Approaches to Mobile Web Development Part 1 – What is Mobile Friendliness?

Jason Grlicky

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In this series of four posts, I’ll provide an introduction to the world of mobile web development by giving a birds-eye view of three different technical strategies. We’ll kick things off this week by examining what exactly it means to be “mobile friendly.” In the following posts, I’ll give a rundown of the different options for accomplishing this.

What is Mobile Friendliness?

Mobile friendliness can mean a multitude of things, depending on who you’re talking to. In my experience, I’ve found it helpful to think of it in terms of three goals for improving your site’s user experience: Presentation, Content, and Performance.

Goal #1 (Presentation)

“Make websites that work well on a variety of screen sizes.”

These days, I can access the web on devices in a wide range of form factors, including phones, tablets, and eReaders. Needless to say, a fixed-width, three-column layout filled with complex JavaScript animations and mouse-over effects is not going to look or feel quite right on a phone with a 2-inch-wide screen and a diminutive processor. A slimmed-down, linearized page layout with elements sized for a touchscreen would be much more appropriate. That’s why this first goal is all about presenting your content in a way that makes life easy for users on mobile device.

Goal #2 (Content)

“Adjust your content for mobile users.”

Think about what your users want to do at your site if they are on a phone. A great example of this is Alaska Air’s website. Their desktop site focuses on getting visitors to book trips. Mobile users, however, are probably more interested in checking-in for a flight or seeing if their flight is delayed. They’ve adjusted their site’s content to reflect this, and it meets the needs of mobile users.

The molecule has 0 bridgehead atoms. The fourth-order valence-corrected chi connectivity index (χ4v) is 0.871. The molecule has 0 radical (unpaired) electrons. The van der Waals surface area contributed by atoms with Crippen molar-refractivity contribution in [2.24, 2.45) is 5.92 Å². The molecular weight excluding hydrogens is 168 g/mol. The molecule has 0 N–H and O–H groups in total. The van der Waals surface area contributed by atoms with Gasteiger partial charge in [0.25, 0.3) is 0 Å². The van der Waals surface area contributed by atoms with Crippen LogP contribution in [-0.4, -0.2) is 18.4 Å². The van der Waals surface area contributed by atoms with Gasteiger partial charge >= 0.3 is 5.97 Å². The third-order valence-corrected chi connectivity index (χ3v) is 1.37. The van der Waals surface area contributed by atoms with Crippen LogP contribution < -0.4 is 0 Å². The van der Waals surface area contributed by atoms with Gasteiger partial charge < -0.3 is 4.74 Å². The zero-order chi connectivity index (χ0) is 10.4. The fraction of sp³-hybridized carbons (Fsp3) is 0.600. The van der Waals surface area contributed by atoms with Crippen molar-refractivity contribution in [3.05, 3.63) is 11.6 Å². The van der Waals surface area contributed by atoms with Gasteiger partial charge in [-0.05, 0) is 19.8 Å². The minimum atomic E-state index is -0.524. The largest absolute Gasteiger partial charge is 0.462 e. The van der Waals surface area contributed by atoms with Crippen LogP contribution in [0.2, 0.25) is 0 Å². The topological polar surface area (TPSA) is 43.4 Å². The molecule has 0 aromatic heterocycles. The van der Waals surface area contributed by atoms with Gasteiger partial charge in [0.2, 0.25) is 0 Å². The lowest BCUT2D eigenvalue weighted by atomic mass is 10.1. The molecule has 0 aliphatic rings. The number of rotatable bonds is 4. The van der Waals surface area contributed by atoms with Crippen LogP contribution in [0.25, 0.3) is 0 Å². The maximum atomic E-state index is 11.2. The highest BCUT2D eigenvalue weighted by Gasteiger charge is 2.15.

Goal #3 (Performance)

“Give your users a smooth experience, even on a slow connection.”

Though things have been getting better in recent years, browsing the Internet over a wireless data connection can still be pretty painful. This makes it more essential than ever to practice good performance practices, only sending the user the bits they will actually need.

Note: Know Your Audience

While not strictly a part of my definition of being mobile friendly, defining who your target audience is makes these goals much more concrete. For example, it is absolutely critical to keep in mind which browsers and devices you will target when picking a mobile strategy. At Mozilla, we’re keeping our eyes on the future and focusing on tablets and smartphones with standards-friendly browsers as our target audience. On the other hand, if many of your site’s users are on devices with less capable browsers, that may eliminate certain strategies as viable options.

Next Week

As you’ll see in the following posts, different approaches aim to achieve each of these goals by different means. Join me next week to learn about the Separate Sites approach to mobile development.

 

2 responses

  1. malexis wrote on :

    Great post!–very succinct and great info. Looking forward to the day when this stuff becomes universally adopted and is baked into all website development. It’s nice to see we’re making good progress.

  2. Montana Harkin wrote on :

    These are the exact points I made to customers. Great article. Might dive into selling the mobile site and what it gets you.